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Story about the effect of typhus and debt on the Campbell and Macintire families on Lismore, August 1883

Identifier: Coll-97/CW120/50

Scope and Contents

Story collected from Christina Campbell or Macintyre about the family tragedy in 1864 when her brother Dugald and husband Duncan, both of Tirefour, Lismore [Lios Mòr], died of typhus within three weeks of each other. Christina states which members of the family caught typhus, which ones pulled through and which ones died. She also describes how weakened she was by the fever, only able to crawl around her house; the livestock and crops they had, which appear to have been taken away as a consequence of the illness. She details the debt the family had a few years before and the attempts she had made to clear it and says, 'When I got well all I had left were a few hens - neither of stock nor of crop.' She describes how she and her neighbours Dugald Buchanan, who was in arrears, and Donald and Maol-Moire Black, who were not in arrears, were put out of their farms and one single farm at Tirefour was created for Captain Campbell in Oban [An t-Òban, Earra Ghàidheal/Argyllshire]. Christina notes that she got poor relief for about five years after her son was born and lists the value of each piece of her property and remarks that the houses were burnt.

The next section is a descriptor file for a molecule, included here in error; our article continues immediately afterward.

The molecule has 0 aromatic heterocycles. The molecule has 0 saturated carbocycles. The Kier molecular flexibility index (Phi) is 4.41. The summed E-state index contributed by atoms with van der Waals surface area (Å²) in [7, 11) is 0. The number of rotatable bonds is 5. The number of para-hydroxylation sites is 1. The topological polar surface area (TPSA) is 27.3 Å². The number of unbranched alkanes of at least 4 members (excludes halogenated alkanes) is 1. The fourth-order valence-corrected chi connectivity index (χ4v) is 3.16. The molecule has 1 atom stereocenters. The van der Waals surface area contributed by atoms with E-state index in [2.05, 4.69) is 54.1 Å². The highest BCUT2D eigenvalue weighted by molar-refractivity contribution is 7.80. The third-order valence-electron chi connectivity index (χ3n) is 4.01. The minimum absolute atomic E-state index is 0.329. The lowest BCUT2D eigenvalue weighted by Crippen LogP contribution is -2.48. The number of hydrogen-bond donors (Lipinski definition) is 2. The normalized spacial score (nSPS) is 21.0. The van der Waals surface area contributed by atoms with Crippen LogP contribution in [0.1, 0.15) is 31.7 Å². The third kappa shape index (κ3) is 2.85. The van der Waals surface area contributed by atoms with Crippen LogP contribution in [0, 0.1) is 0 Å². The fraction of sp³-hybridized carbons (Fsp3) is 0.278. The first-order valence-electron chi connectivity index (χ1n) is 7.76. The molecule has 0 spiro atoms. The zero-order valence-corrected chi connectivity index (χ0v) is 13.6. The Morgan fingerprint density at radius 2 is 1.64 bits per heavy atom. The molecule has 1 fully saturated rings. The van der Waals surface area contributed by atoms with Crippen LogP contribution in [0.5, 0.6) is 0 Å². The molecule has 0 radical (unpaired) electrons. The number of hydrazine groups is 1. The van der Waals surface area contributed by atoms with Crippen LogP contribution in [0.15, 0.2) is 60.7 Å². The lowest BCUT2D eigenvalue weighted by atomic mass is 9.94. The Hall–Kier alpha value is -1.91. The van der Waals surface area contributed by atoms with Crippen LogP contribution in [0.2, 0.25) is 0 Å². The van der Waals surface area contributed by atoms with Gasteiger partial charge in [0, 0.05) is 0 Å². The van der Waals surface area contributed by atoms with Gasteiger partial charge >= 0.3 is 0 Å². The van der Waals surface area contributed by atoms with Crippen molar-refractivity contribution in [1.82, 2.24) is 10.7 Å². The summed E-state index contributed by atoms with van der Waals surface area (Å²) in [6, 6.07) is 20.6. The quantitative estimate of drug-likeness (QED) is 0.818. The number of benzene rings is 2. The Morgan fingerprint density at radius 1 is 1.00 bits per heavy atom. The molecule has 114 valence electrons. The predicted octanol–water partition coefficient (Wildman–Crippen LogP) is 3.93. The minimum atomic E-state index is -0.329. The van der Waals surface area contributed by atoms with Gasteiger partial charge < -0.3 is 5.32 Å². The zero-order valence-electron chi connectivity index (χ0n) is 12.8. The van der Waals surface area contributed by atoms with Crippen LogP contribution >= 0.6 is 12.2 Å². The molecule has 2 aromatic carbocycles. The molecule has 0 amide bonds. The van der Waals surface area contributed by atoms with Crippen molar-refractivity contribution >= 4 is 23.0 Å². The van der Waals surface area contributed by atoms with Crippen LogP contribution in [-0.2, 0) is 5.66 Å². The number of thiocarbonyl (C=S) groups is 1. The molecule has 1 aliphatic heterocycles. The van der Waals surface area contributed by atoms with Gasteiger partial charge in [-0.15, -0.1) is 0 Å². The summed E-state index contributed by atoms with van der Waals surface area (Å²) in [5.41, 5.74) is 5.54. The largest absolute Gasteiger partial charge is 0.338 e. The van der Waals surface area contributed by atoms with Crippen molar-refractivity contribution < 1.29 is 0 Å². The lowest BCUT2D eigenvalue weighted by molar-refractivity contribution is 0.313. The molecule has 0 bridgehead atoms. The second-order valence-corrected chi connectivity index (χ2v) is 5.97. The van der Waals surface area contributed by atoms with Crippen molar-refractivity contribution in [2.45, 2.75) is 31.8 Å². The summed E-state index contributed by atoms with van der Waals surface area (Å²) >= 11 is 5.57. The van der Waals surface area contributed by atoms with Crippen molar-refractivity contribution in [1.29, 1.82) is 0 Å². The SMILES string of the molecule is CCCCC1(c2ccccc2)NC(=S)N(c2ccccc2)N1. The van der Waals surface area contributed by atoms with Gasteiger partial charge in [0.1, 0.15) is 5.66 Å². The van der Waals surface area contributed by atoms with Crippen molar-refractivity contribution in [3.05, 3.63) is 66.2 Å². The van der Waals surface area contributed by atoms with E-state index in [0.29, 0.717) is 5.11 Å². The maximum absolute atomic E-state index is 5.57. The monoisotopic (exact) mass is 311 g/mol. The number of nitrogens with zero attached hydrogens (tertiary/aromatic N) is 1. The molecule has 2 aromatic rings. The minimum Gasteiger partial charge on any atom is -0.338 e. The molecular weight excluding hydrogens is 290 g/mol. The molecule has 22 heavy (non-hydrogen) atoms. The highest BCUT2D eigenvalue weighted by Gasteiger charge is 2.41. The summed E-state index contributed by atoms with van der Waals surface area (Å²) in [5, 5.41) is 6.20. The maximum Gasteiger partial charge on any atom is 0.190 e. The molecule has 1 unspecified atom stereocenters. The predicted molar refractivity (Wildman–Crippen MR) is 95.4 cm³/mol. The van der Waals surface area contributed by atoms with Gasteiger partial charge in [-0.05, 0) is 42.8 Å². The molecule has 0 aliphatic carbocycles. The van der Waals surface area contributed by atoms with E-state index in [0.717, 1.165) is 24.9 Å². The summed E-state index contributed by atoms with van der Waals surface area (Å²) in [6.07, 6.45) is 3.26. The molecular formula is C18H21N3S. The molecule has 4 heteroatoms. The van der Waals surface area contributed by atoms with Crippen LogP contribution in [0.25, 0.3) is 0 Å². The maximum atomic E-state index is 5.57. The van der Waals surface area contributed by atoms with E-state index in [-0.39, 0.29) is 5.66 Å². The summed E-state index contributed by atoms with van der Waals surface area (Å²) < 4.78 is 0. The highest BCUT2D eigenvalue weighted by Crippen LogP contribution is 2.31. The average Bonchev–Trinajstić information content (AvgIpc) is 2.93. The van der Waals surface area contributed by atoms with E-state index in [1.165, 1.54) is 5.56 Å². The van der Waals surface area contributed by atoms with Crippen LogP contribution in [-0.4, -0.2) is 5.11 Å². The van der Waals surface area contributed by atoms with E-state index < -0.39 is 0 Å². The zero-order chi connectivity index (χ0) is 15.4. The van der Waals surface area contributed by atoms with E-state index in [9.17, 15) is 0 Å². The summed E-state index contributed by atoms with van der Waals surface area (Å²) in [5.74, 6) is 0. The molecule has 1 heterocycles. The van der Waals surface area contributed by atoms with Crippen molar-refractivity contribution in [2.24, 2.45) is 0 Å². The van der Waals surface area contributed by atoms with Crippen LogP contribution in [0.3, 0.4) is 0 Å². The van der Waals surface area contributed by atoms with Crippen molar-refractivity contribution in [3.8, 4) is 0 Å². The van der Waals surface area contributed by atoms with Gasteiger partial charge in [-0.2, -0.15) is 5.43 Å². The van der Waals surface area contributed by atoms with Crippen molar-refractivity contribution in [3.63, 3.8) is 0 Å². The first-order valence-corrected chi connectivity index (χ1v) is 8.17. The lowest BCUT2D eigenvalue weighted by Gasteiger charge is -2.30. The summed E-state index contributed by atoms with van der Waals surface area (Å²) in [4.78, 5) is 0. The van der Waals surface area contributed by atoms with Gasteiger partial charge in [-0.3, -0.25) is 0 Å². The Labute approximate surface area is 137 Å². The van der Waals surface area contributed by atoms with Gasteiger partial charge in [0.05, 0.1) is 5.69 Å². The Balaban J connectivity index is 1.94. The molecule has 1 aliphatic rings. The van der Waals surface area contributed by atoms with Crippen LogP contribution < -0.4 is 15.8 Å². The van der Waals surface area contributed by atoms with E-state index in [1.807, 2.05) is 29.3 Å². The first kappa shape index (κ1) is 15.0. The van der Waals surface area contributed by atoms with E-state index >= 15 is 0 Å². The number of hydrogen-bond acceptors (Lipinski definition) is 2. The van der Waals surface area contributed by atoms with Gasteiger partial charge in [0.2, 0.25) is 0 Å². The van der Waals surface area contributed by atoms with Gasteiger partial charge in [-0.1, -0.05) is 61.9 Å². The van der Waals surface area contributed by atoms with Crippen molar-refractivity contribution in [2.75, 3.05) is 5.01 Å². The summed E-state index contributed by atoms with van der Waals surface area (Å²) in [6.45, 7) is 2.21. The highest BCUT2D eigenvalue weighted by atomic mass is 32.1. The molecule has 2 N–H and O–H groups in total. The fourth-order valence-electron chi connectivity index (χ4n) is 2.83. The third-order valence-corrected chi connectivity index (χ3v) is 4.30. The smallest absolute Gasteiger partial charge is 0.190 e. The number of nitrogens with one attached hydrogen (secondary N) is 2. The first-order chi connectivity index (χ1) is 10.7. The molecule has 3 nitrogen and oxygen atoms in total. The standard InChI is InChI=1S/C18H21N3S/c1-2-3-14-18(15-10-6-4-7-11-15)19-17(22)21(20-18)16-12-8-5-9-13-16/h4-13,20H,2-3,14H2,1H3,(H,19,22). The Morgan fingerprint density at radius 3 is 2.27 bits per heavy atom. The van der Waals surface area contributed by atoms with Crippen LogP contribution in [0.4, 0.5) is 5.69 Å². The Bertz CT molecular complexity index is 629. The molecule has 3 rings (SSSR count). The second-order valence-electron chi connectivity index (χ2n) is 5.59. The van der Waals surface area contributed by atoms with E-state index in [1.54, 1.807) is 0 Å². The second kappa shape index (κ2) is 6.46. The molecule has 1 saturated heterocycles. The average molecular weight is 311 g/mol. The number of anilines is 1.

• Creation: August 1883

Language of Materials


Conditions Governing Access

This material is unrestricted.


From the Series: 1 notebook ; 17.5 x 10.8 cm